Tetsu Nakamura, a Japanese doctor who devoted his career to improving the lives of Afghans, was killed in an attack in eastern Afghanistan.
A biography published by the Ramon Magsaysay Award described how Nakamura was initially drawn to the Afghan-Pakistani border region in pursuit of his interest in entomology and posed the question, “Who would have thought that beetles and butterflies would lead a Japanese doctor to his life’s work?” only for current circumstances to stir new queries. What can we learn from the life of Tetsu Nakamura? How can his example help us find peace in Afghanistan?
Leaders from around the world condemned the attack. President Ashraf Ghani expressed “utmost grief and sorrow” and ordered his security agencies to find the perpetrators. Nakamura’s death is a great loss to Afghans that lived in regions touched by his work. Hamidullah Hashemi, a resident of Khewa, stated, “I feel like they have killed my closest family member. They left us without Nakamura.”
Nakamura opened multiple clinics to provide medical service in Nangarhar Province. He identified malnutrition as a major cause for the health issues in the region. As a result of this, he broadened the scope of his work into agriculture and irrigation, such as his focus on building canals in eastern Afghanistan. Whilst discussing his irrigation projects, Nakamura stated, “A hospital treats patients one by one, but this helps an entire village…I love seeing a village that’s been brought back to life.” His work indeed brought villages back to life. Reuters reports:
“some 16,000 hectares (40,000 acres) of the desert has been brought back to life, making Nakamura such a widely revered figure in Afghanistan that earlier this year he became the first foreigner awarded Afghan citizenship.”
Nakamura’s influence means that communities now face a lesser risk of certain diseases that ravaged the region in comparison to his arrival in 1984. The infrastructure set in place by Nakamura’s projects remains a valuable asset that Afghans will continue to use to tackle malnutrition and other health issues in the region.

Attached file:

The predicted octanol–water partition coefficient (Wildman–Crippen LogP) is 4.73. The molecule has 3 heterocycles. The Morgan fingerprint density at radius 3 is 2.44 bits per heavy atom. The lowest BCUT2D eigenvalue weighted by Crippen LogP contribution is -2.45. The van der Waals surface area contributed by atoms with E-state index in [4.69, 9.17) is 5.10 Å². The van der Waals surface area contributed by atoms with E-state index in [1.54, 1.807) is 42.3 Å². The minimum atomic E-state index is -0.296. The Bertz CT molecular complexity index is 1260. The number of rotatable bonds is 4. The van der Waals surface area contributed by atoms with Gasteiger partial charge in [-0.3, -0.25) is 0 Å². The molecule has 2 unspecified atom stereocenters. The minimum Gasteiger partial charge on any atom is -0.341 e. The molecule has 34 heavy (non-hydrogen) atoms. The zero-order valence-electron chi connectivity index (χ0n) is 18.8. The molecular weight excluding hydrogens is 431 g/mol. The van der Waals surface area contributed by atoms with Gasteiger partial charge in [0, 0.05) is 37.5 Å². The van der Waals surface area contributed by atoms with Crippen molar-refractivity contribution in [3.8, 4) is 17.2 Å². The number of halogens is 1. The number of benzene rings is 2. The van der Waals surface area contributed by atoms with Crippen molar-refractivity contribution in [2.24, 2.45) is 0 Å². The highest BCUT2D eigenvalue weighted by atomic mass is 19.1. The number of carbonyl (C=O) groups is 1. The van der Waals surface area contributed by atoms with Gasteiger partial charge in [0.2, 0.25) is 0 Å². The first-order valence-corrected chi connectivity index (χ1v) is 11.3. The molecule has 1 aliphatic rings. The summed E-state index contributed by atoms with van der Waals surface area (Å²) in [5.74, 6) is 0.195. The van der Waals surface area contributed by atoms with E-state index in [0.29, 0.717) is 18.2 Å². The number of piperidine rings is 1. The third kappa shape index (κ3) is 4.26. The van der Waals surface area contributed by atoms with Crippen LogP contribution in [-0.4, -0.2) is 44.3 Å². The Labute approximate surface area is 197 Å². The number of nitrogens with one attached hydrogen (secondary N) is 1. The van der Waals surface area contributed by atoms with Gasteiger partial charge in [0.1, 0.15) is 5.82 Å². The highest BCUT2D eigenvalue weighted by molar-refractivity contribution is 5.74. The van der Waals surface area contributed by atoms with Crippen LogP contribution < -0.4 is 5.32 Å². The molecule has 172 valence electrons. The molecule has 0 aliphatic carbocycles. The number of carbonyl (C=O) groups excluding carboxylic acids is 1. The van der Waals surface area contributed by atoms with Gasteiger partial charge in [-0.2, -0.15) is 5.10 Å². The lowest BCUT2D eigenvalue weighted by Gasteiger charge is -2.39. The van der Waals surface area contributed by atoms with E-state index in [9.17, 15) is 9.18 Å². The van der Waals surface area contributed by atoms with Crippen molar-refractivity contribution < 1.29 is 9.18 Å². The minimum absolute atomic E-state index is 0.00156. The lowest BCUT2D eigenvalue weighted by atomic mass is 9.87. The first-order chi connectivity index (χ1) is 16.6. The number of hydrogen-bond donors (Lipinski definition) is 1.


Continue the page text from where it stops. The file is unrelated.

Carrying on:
His life’s work is a lesson for other stakeholders in Afghanistan. While leaders speculate about the perpetrators and security forces investigate the attack, the importance of Nakamura’s lasting legacy and how it ensures a better standard of living for generations to come must be understood. The New York Times reports:
“The killing (of Nakamura) came on a day the State Department announced its peace envoy, Zalmay Khalilzad, was on the road again after President Trump declared the resumption of talks with the Taliban, which he had called off in September. After meeting Afghan leaders in Kabul, Mr. Khalilzad was set to travel to the Qatari capital, Doha, to resume negotiations with the Taliban.”
It is essential that the United States take Nakamura’s work into account as they continue negotiations with the Taliban and the discussions over troop withdrawal. The United States must leave behind established infrastructure to ensure peaceful and effective governance.
Regional stability currently rests on the very fragile shoulders of US and Afghan security forces, therefore their withdrawal without the provision of necessary support may lead to violent instability. The US must ensure that its longest war ends peacefully.
Rise to Peace polls and interviews reveal that the majority of Afghans support a strong US presence in Afghanistan due to the fragility and controversial history of the Afghan government. However, it is important that Afghans rebuild and take control of their nation. Crucially, the US must continue to support Afghans in capacity building, education as well as the economy, so Afghans remain resilient against any extremist regimes that jeopardize the national security of Afghanistan.
Nakamura’s legacy, especially in Nangarhar, will remain an important reminder to the US and other stakeholders in Afghanistan that the creation of infrastructure allows Afghans to rebuild and achieve peaceful solutions.
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